The changes in climate and weather are abrupt and dangerous. It can be very cold, or humid on one side of the mountain, and very hot and dry on the other one. Lava fields bear a number of hazards. The floor is sharp like glass and the basalt adjusts to outside temperatures very rapidly. If you enter higher elevations, be sure to be well prepared. If you hiking in the park, stay at a B&B nearby or at the Volcano House inside the Park.

Crater Rim Trail - No permit required!

The trail is 11,6 miles long, and leads you along the Kilauea Caldera. It is a difficult and strenuous hike, because of the altitude and Hydrogen sulfide steams. The crater rim drive is very close to the trail, so can better drive along the rim.

Halemaumau Trail

This trail is only 3,2 miles short, but difficult. It crosses the Kilauea crater floor. Usually extreme weather conditions occur on the crater floor. It is either very hot and dry, or very rainy and chilly. You can combine this hike with the Byron Ledge Trail.

Byron Ledge Trail

The beginning of this trail is identical with the Halemaumau trail, but then the Halemaumau trail descends into the crater, and the Byron Ledge Trail continues on the rim of the crater. It is 2.5 miles long, and considered difficult.

Sandalwood and Sulfur Bands Trail

These combined hikes are only 1.5 miles long and easy to accomplish. The hike’s main attractions are the sulfur steams, and nice views over the crater.

Puu Huluhulu

This moderate hike is 2.5 miles long and takes you over some hills and through some dead tree forests. Good footwear is required.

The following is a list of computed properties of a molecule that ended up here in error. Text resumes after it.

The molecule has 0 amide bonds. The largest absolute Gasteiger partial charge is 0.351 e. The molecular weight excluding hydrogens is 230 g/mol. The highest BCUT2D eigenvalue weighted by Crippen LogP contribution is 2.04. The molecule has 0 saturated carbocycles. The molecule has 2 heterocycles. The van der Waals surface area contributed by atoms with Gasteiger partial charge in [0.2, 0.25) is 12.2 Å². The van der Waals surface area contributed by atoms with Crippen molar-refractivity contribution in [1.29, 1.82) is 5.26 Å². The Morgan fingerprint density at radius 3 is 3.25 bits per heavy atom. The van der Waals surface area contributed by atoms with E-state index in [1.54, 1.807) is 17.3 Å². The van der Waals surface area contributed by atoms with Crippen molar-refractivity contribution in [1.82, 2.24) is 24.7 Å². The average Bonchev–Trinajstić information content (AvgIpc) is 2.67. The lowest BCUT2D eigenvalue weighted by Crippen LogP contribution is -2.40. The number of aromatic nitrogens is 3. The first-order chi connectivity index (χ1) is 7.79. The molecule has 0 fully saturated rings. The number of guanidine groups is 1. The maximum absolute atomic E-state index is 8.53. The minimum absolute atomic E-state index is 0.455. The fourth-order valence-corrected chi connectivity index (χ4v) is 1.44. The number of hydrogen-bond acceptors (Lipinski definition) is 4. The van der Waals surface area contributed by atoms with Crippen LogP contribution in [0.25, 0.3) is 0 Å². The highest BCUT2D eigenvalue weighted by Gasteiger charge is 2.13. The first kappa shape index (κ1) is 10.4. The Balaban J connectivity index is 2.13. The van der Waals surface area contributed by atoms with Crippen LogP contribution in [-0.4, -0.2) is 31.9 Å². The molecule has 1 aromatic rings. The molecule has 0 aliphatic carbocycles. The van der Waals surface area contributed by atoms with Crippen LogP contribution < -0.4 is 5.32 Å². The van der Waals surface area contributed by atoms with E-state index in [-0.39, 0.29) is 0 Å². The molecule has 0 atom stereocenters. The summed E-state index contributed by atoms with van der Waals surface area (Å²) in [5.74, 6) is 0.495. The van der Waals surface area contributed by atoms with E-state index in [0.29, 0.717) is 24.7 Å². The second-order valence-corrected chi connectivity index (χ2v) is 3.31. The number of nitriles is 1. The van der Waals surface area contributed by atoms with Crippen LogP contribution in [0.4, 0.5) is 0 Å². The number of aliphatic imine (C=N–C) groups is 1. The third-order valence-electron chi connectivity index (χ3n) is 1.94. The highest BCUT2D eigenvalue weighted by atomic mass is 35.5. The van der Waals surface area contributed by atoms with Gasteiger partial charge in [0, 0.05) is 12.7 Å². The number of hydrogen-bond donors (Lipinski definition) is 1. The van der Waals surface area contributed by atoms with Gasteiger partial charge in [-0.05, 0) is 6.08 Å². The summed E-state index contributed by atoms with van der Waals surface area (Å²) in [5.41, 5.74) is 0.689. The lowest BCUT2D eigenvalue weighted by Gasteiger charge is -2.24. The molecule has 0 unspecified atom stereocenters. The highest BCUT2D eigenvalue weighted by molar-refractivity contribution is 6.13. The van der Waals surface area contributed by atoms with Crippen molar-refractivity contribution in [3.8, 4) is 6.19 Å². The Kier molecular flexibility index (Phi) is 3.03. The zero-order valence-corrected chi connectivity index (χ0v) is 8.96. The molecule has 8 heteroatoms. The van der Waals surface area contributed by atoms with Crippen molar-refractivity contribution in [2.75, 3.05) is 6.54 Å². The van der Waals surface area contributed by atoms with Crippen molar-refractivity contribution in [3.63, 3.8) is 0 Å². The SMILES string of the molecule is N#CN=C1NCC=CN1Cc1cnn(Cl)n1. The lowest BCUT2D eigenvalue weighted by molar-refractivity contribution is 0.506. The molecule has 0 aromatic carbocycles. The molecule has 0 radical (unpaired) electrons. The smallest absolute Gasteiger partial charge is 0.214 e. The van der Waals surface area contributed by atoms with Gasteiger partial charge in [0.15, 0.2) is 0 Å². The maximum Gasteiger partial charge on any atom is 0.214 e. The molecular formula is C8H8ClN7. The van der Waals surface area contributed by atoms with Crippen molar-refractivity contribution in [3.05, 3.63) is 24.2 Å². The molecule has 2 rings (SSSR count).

Thurston Lava Tube

This walk leads you on a paved trail to the old lava tube. You will experience a fairy kingdom of flora, fauna and geology. The walk takes about 10 minutes. Easy, paved ground with lots of foot traffic.

Devastation Trail

Southeast of the Crater Rim Road you will find the entrance to the devastation trail. The walk leads you through the bizarre moon like landscape, which is the result of the 1959 Kilauea Iki eruption. The fountains of this eruptions shot 1900 feet into the air. Great hike !

Mauna Loa Summit - Permit required !

The hike lasts about 4 to 5 days and you will reach an elevation of 13,677 feet at the summit. It is rated as one of the most difficult hikes in Hawaii. There are only 2 cabins on the trail. You have to stay overnight in the cabins, since there is nowhere else to camp. The first cabin is located 7 miles after the trail starts, and the next one is on the top. An unforgettable scenery will make your effort worth it. If you want to see Mauna Loa and not hike, there is only one way up.

Mauna Kea

Mauna Kea ( Hawaiian for "white mountain") is the highest largest mountain of the Hawaiian Island chain, and on a clear day can easily be seen from neighboring Maui. Mauna Loa has greater volume, with about 10,000 cubic miles, but measures only 13,500 feet, compared to Mauna Kea’s impressive 13,700 feet.

Mauna Kea erupted the last time 4,500 years ago and is now in its postshield stage. It is, like all the other Hawaiian volcanoes, a shield volcano, but its eruptions were different. Usually shield volcanoes erupt smoothly and slowly, but Mauna Kea’s lava exploded in the air and caused a large ash deposits. Mauna Kea’s geologic history shows that 3 different glacial units covered the summit’s surface. The erupting lava came in contact with water and triggered off explosions.

Apart from being the only place in Hawaii with snow and the chance to ski during the winter, Mauna Kea has a lot more to offer. Mauna Kea is the only glaciated summit in the Pacific with up to 500 feet of ice covering the summit at times. The volcano is considered the best accessible site in the northern hemisphere for astronomical observatories, which makes it great for stargazing-tours.

Mauna Kea is also a place of many myths and legends. The goddess of lightening and snow, Poliahu, is supposed to live here, and is engaged in earth-shaking rivalries with Pele, who lives not far away inside the Kilauea caldera.